This work was supported by a grant (NRF-2014R1A2A2A01005947) funded by the Korean government (MEST) and a grant (NRF-2012R1A5A2048183) from KOSEF through the Chronic Inflammatory Disease Research Center (CIDRC) at Ajou University (to E-H J), and a grant (NRF-2011-0030049) funded by the Korean government (MSIP) (to HS). We thank to professors Eun Young Kim, Sang Yoon Lee, Yong-Joon Chwae (Ajou University), Byung-Dae Lee (Kyunghee University) and Hyuk Wan Ko (Dongguk University, Seoul, Korea) for helpful discussion.
non-Tg and G2019S-Tg microglia responded differently to ADP (100 μM). Images were acquired for 20 minutes using a Zeiss microscope equipped with a 20X objective. G2019S-Tg microglia exhibited sudden shrinkage of leading edges, indicating failure to form stable lamellipodia.
NT and LRRK2-KD BV2 microglia exhibited different morphologies and motility. NT BV2 and LRRK2-KD BV2 microglia were followed for 6 hours using a microscope equipped with a 20X objective. LRRK2-KD BV2 microglia moved continuously compared with NT BV2 microglia, which were relatively stationary.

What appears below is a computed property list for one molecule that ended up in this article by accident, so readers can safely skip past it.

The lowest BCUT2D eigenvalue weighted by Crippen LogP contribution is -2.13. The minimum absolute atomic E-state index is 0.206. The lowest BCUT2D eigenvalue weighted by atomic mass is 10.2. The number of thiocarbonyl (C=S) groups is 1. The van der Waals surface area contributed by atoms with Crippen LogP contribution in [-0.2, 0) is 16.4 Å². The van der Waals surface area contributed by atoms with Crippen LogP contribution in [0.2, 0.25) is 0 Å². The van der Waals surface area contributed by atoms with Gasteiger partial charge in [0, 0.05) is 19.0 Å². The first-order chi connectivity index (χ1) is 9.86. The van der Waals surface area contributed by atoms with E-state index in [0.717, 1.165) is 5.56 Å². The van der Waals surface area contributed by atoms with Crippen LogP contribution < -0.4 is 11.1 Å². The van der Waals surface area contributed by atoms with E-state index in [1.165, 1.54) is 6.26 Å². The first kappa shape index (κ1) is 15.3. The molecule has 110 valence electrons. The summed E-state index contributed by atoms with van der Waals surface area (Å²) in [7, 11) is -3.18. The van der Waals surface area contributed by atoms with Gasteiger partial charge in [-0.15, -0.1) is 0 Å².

The LRRK2 kinase inhibitor, GSK2578215A, altered the response of G2019S-Tg microglia to ADP. G2019S-Tg microglia were pre-incubated with DMSO or GSK2578215A (1 μM) for 30 minutes and then treated with ADP. Images were collected over the course of 15 minutes.
The LRRK2 kinase inhibitor, GW5074, altered the response of G2019S-Tg microglia to ADP. G2019S-Tg microglia were pre-incubated with DMSO or GW5074 (10 μM) for 30 minutes and then treated with ADP. Images were collected over the course of 15 minutes.